Throughout its distribution in Mexico, populations of S. rostratum differed in flower size, and in the separation between the sexual organs within its flowers. The first two components of the PCA on floral traits explained a total of 55% of the variance in floral morphology. The first principal component (PC1) explained 39% of this variance and was interpreted as reflecting flower size as almost all eigenvectors were positive and of similar magnitude (Table 2). Population PP had the smallest flowers (smallest PC1 values) and population TP had the largest (F 5,358 = 56.86, < 0.0001; Figure 3). The second principal component (PC2) explained 16% of the variance and had the highest eigenvector scores for variables that defined the space separating the sexual organs (Figure 1 (8–10); Table 2). The southern populations (PP and TP) had more widely separated sexual organs than the northern populations (F 5,358 = 9.42, < 0.0001; Figure 3).

Table 2

Eigenvectors of the first two principal components (PC1 and PC2) of the principal component analysis of floral morphology traits in Solanum rostratum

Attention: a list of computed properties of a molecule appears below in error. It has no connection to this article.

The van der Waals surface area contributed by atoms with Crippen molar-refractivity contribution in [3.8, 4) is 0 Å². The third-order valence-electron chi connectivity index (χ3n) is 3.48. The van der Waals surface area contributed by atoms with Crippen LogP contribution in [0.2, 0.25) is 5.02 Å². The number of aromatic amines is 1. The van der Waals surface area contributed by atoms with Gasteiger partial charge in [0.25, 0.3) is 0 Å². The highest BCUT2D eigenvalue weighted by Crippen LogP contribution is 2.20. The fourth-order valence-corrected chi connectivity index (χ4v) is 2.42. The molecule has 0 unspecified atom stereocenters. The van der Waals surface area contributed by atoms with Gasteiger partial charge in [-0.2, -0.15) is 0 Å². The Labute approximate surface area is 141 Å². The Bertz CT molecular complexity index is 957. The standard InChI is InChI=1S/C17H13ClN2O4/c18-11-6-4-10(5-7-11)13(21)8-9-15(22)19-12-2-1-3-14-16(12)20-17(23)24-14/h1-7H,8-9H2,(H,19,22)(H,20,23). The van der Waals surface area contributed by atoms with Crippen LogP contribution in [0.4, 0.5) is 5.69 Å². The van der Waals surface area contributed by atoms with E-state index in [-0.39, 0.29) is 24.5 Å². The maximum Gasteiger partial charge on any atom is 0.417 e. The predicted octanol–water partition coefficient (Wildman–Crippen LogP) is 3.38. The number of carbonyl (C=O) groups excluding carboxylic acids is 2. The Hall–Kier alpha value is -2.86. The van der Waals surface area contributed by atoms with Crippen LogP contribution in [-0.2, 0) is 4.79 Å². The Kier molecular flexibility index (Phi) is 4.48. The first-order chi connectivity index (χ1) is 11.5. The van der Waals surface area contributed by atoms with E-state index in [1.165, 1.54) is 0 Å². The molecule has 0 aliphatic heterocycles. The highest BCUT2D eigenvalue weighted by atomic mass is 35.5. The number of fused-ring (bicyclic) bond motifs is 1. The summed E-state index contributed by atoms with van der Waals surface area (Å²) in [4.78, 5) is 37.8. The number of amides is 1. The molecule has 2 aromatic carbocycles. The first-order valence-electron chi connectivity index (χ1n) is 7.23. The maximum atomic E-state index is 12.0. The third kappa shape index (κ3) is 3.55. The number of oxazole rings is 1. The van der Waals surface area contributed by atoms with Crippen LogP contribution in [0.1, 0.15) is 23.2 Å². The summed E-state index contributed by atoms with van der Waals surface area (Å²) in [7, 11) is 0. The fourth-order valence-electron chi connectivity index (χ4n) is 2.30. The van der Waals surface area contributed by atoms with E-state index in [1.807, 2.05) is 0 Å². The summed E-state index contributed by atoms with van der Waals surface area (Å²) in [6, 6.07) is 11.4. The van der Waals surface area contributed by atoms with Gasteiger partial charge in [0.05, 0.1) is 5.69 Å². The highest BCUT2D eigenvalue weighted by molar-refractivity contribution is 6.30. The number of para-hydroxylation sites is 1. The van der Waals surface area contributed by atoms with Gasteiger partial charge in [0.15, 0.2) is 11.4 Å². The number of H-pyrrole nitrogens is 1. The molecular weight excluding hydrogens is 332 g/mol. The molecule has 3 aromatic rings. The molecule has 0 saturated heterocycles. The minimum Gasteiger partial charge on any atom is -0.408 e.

Both populations that were selected for the pollination experiment (PP and VDU) differed in the distance between the pollinating anther and the stigma (F 1,58 = 5.50, = 0.02; Appendix S1a) in the field, but this difference was not statistically significant in the progeny grown in the glasshouse in Scotland (F 1,35 = 0.28, p = 0.60; Appendix S1b). However, we found enough variation in the distance between the pollinating anther and the stigma in the progeny of both populations (1.31–17.94 mm) to conduct the pollination experiment.

3.2. Pollination efficiency as a function of the fit between pollinator and floral morphology

3.2.1. Number of pollen grains deposited by bumblebees on the stigma